Would you like to discover your own mobile insights? All of these and more can be found at the Prosper Mobile InsightCenter™. Check it out soon! For the entire month of October, Prosper Mobile Insights is offering an All Access Pass to behind-the-scenes segments including wireless providers, retailer shoppers and extended demographic segments.
Source: Prosper Mobile Insights™
© 2012, Prosper®
Researching products on a smartphone or tablet is quite popular among Mobile Users – 39.6% say they regularly conduct mobile research while 48.5% occasionally do so. Two in three (66.5%) also regularly or occasionally purchase products using their mobile devices. It’s no big surprise that mobile cross-shopping (searching the web on a mobile device to compare offerings and prices while browsing a physical store) is a growing trend among shoppers equipped with smartphones and tablets.
More than half (59.1%) say they have compared prices on a mobile device while shopping in a physical store. 1 in 3 still purchased from the same physical store (34.5%) but just as many chose to purchase from a different retailer (33.8%). The next most popular mobile cross-shopping activities include purchasing from another retailer’s website, either using a smartphone or tablet (25.9%) or logging on using a laptop after leaving the store (22.3%). Those Mobile Users who shopped Best Buy or Amazon.com in the past 90 days are more likely to engage in these activities:
*For this analysis, Shoppers are defined as those who said they shopped at a particular retailer in the past 90 days.
It’s interesting to see the vast majority of those who’ve recently visited Best Buy have cross-shopped without leaving a store, further promoting Best Buy’s growing reputation as Amazon.com’s showroom. These savvy mobile users are looking for the best buy, whether it’s at their current shopping location, next door or online.
Further, mobile devices are great shopping companions. 39.0% say they’ve used a smartphone or tablet to check out product reviews, 35.7% have scanned a QR code for more info, 23.8% have “checked in” for a discount and 17.7% requested a price match—all while shopping in a physical store! Amazon and Best Buy customers are even more prone to these thrifty digital habits:
Over a third (36.8%) of Best Buy shoppers say they’ve requested a price match via mobile while shopping…perhaps they’ve informed a Geek of a better buy found through the Price Check app from Amazon? Best Buy could be in trouble if Amazon’s customers continue to find the site so favorable.
Source: Prosper Mobile Insights™, Mobile Survey (AUG-12), N=328
© 2012, Prosper®
Does your data run low? Do you guard it on the go? Do you track it with an app or budget like a pro?
Conveniently fitting my rhyme, nearly half of Mobile Users would simply say “No!”
47.2% admit they do not actively track their data usage (50% of Verizon customers and 43.7% of AT&T customers say the same). For those Mobile Users who do watch how much data they use to post social updates, check their email, listen to music and “draw something” for friends, the top activity to manage data is an upgrade! Other consumers with tighter wallets turn off data throughout the day, budget data usage and cut out certain activities that use up too many gigs:
1 in 10 Verizon customers also download an app to watch how close they come to their data limit. 8.7% of AT&T customers say they have switched providers to increase their available data.
It’s clear Mobile Users don’t want wireless companies to do away with unlimited data plans: 80.4% would rather pay a flat rate for data each month, regardless of how much they use while 19.6% prefer to pay per GB used. (I fall into that 1 in 5…paying for 4 GB of data each month and using about 0.5 GB is a little disheartening.)
At the moment, the majority of Mobile Users (66.9%) say they have unlimited data plans. More Mobile Users on Team Verizon (72.4%) have these unrestricted plans while 52.4% of AT&T customers say the same.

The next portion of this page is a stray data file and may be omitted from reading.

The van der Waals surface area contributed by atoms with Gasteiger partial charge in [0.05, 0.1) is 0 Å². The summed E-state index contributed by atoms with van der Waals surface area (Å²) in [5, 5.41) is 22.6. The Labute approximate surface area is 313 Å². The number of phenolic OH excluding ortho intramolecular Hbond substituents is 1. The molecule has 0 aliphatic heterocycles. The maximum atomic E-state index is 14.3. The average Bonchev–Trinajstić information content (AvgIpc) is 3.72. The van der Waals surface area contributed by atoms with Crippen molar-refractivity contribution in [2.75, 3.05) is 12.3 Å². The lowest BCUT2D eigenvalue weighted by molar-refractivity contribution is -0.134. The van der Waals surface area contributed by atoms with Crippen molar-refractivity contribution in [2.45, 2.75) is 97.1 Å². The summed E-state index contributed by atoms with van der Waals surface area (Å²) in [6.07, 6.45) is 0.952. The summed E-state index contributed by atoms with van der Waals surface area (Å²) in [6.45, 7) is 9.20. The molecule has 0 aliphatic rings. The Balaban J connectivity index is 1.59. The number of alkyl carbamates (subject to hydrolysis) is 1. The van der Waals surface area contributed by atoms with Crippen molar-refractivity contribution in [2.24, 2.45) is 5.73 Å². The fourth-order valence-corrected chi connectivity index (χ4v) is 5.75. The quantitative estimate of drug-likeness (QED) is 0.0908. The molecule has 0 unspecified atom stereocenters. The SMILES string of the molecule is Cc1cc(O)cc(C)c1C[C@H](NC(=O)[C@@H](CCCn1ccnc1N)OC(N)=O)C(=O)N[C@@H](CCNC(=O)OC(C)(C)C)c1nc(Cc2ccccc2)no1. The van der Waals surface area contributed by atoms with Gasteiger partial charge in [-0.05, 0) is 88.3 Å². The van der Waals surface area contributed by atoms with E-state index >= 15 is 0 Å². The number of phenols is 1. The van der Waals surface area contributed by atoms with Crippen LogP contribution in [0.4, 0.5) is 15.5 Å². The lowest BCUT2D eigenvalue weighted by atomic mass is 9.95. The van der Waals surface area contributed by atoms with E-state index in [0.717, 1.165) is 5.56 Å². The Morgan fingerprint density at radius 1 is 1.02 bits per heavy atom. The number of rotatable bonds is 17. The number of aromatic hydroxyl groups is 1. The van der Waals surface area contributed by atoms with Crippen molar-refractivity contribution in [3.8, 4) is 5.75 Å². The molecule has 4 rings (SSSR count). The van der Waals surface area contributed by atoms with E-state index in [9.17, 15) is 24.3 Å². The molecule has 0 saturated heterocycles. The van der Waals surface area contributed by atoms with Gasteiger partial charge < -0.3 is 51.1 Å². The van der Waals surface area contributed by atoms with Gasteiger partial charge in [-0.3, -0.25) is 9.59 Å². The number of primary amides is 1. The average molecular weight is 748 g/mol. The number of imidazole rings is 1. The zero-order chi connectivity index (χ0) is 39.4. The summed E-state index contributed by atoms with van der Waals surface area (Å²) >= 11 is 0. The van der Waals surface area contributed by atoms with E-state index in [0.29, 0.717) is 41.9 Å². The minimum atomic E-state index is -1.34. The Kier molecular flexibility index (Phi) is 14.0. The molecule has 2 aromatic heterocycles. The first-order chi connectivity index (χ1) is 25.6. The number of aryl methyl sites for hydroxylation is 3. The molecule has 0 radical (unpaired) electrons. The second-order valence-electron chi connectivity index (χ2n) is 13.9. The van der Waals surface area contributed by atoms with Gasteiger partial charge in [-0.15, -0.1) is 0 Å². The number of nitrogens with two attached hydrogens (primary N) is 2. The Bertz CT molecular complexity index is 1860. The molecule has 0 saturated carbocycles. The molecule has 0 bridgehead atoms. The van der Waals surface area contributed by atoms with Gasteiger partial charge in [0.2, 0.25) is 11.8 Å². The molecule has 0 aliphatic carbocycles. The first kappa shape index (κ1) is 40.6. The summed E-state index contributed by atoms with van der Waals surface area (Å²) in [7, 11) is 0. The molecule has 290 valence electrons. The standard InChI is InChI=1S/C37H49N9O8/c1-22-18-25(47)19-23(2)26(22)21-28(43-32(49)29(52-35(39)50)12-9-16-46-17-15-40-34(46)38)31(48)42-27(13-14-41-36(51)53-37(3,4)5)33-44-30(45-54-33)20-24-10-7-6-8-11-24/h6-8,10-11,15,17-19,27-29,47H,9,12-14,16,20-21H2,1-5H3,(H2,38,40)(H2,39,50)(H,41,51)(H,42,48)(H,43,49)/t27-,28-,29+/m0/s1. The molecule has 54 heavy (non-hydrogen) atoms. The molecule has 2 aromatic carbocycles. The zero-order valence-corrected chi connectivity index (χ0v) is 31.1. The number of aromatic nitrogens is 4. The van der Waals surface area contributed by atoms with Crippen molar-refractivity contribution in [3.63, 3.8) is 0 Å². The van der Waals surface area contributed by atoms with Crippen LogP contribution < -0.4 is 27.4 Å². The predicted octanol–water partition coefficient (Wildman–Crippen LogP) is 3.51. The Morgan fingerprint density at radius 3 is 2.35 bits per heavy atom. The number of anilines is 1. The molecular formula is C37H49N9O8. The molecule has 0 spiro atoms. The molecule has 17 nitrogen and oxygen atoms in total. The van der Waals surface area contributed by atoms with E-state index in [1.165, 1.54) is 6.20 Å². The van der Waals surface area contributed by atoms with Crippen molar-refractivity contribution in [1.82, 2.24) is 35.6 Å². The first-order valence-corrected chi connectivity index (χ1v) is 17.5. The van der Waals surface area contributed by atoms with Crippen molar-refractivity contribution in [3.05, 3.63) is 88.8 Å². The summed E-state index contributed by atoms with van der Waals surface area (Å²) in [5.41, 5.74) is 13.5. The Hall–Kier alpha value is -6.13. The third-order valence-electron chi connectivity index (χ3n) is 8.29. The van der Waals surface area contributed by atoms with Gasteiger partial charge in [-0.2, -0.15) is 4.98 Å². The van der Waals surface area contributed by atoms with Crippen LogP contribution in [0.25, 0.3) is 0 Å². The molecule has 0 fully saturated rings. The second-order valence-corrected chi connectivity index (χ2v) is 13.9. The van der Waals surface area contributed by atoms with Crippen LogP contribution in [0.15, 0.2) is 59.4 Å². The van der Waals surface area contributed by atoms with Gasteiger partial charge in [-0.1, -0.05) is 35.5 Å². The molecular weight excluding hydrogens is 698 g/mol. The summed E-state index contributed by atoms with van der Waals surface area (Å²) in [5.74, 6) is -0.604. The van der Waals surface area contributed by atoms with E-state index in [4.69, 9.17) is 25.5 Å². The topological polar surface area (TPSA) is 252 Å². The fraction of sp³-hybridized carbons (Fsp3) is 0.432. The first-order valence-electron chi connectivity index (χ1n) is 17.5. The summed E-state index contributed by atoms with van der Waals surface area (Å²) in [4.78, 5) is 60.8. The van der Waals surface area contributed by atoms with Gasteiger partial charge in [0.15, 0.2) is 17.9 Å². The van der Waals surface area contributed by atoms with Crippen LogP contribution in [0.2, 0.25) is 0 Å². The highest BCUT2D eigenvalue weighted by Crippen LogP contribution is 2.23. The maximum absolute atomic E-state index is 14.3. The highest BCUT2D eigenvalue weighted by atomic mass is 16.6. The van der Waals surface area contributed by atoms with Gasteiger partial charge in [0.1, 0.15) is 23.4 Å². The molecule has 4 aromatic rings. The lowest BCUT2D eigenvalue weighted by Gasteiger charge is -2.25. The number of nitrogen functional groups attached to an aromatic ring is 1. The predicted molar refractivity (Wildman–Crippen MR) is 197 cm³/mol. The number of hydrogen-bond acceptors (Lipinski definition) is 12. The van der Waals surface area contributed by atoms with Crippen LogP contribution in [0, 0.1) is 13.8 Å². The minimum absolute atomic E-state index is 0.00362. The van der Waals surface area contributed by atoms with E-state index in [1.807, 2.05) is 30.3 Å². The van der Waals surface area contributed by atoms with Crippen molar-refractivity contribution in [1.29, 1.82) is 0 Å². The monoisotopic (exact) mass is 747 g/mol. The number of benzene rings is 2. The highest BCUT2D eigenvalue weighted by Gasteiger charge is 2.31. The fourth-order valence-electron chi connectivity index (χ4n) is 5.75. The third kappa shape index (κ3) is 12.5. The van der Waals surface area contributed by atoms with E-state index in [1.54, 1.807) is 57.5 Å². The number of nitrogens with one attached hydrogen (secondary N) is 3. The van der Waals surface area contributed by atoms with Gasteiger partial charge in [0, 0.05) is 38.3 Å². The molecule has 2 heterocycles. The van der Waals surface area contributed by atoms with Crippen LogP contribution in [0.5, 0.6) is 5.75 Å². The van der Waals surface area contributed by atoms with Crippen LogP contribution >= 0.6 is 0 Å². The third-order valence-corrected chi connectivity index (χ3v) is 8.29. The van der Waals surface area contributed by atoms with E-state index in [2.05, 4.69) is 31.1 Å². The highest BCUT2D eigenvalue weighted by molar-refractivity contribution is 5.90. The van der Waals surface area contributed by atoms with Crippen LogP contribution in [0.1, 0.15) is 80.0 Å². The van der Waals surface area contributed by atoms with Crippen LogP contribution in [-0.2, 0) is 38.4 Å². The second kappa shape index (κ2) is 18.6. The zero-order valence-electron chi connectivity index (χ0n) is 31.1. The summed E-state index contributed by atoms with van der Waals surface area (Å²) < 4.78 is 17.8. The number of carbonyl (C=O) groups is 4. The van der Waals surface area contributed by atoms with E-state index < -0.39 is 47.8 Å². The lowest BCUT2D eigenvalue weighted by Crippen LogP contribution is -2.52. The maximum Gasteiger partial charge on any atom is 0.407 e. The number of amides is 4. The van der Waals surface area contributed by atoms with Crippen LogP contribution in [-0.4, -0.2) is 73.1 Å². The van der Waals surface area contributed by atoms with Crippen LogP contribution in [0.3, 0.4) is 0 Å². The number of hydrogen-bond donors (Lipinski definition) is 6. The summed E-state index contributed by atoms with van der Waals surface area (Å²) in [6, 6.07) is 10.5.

Concern over data usage certainly isn’t stopping mobile users from browsing the web on their smartphones or tablets. Most prefer to use their device to access Google and Facebook while others say they ONLY use their device to access email or conduct a browser search—no need for a laptop or desktop for these mobile-savvy consumers!
Source: Prosper Mobile Insights™ Mobile Survey, July 2012, N = 326
© 2012, Prosper®
In an election year, important issues are top of mind and above the fold, and I’ve seen all things from the economy, health care, Social Security, gas prices…..but not education. Sadly, the majority of Americans (65.2%) feel the quality of education in the U.S. has gotten somewhat or much worse in the past 10 years. This number increases with age: a whopping 74.8% of the Silent Generation thinks schooling standards have sunk. 74.5% of Boomers, 61.7% of Generation X and 46.5% of Generation Y agree.
Not surprisingly, given our society with such luxuries as T9, auto correct and basic spell check, writing and spelling top the list of suffering subjects along with knowledge of historical events. The majority of Americans also said children’s abilities in the areas of life skills, reading and basic mathematics have gotten worse in the past decade:
Although fewer than the majority think science, vocational skills and creative skills are worse these days than in the past, they certainly aren’t any better. Only 18.2% believe trade/vocational skills are somewhat/much better and just 1 in 5 has seen improvement in children’s understand of scientific principles (20.8%) and creativity (21.9%).
Whether or not technology plays a part in the plunging principles of education is still up in the air. 51.3% of Americans say technology has had both a positive and negative effect on the quality of education—however, general consensus leads towards the positive:
Younger generations are more likely to recognize the positive effects of technology on education (learning basic computer skills, research and data analysis, virtual simulations from bacterial growth to flight imitation). More than one-third of Gen Y (35.5%) say overall technology has had a positive effect on learning. However, Boomers are more skeptical of technology’s educational benefits and may be thinking about how devices like smartphones can take the place of brainwork at times. Slightly more members of this generation (23.1%) believe technology has had a somewhat or very negative affect on education vs. those who say the outcome has been positive (21.7%). Perhaps these older Americans are thinking of things like spell checkers, instant access to the Internet to look up facts and even the ease of plagiarism with the web.
Although the majority has noticed a drop in educational quality, technology does not appear to be the culprit (or at least not the only reason why young Americans can’t spell basic words without the help of auto correct!)
Source: American Pulse™ Survey, June 2012 #1, N = 3603
© 2012, Prosper®